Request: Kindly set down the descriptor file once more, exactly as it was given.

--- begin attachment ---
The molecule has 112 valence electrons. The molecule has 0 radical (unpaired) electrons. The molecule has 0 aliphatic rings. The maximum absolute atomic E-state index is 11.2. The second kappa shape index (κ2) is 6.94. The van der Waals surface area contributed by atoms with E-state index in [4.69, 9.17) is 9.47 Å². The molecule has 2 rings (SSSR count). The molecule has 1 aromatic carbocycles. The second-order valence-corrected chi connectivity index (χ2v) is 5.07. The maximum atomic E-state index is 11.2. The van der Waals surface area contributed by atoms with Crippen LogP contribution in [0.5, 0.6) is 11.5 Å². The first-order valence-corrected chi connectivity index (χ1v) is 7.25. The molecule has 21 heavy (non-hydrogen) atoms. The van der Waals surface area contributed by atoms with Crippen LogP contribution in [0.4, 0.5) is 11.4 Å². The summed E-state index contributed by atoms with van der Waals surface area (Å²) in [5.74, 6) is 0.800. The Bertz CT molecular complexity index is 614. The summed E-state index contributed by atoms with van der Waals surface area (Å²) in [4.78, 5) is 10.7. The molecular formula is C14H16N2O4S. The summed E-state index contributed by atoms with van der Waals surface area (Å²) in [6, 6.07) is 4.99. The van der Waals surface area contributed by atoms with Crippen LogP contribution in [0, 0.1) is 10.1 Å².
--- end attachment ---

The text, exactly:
The molecule has 112 valence electrons. The molecule has 0 radical (unpaired) electrons. The molecule has 0 aliphatic rings. The maximum absolute atomic E-state index is 11.2. The second kappa shape index (κ2) is 6.94. The van der Waals surface area contributed by atoms with E-state index in [4.69, 9.17) is 9.47 Å². The molecule has 2 rings (SSSR count). The molecule has 1 aromatic carbocycles. The second-order valence-corrected chi connectivity index (χ2v) is 5.07. The maximum atomic E-state index is 11.2. The van der Waals surface area contributed by atoms with Crippen LogP contribution in [0.5, 0.6) is 11.5 Å². The first-order valence-corrected chi connectivity index (χ1v) is 7.25. The molecule has 21 heavy (non-hydrogen) atoms. The van der Waals surface area contributed by atoms with Crippen LogP contribution in [0.4, 0.5) is 11.4 Å². The summed E-state index contributed by atoms with van der Waals surface area (Å²) in [5.74, 6) is 0.800. The Bertz CT molecular complexity index is 614. The summed E-state index contributed by atoms with van der Waals surface area (Å²) in [4.78, 5) is 10.7. The molecular formula is C14H16N2O4S. The summed E-state index contributed by atoms with van der Waals surface area (Å²) in [6, 6.07) is 4.99. The van der Waals surface area contributed by atoms with Crippen LogP contribution in [0, 0.1) is 10.1 Å².